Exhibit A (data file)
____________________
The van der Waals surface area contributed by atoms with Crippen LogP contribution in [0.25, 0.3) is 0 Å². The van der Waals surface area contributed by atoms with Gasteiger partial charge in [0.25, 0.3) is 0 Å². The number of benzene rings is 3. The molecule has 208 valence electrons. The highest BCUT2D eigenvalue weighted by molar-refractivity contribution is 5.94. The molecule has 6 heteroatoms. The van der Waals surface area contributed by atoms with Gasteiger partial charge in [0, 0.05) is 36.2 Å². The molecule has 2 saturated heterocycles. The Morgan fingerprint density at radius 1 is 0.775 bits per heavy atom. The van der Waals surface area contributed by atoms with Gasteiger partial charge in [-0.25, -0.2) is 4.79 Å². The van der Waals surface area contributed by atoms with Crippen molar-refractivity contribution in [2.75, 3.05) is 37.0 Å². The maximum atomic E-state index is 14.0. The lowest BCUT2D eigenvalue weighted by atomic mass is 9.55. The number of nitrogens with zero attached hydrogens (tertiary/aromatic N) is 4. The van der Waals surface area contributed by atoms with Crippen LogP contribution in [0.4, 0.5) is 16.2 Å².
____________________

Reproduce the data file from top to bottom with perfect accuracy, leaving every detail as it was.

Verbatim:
The van der Waals surface area contributed by atoms with Crippen LogP contribution in [0.25, 0.3) is 0 Å². The van der Waals surface area contributed by atoms with Gasteiger partial charge in [0.25, 0.3) is 0 Å². The number of benzene rings is 3. The molecule has 208 valence electrons. The highest BCUT2D eigenvalue weighted by molar-refractivity contribution is 5.94. The molecule has 6 heteroatoms. The van der Waals surface area contributed by atoms with Gasteiger partial charge in [0, 0.05) is 36.2 Å². The molecule has 2 saturated heterocycles. The Morgan fingerprint density at radius 1 is 0.775 bits per heavy atom. The van der Waals surface area contributed by atoms with Gasteiger partial charge in [-0.25, -0.2) is 4.79 Å². The van der Waals surface area contributed by atoms with Crippen molar-refractivity contribution in [2.75, 3.05) is 37.0 Å². The maximum atomic E-state index is 14.0. The lowest BCUT2D eigenvalue weighted by atomic mass is 9.55. The number of nitrogens with zero attached hydrogens (tertiary/aromatic N) is 4. The van der Waals surface area contributed by atoms with Crippen LogP contribution in [0.4, 0.5) is 16.2 Å².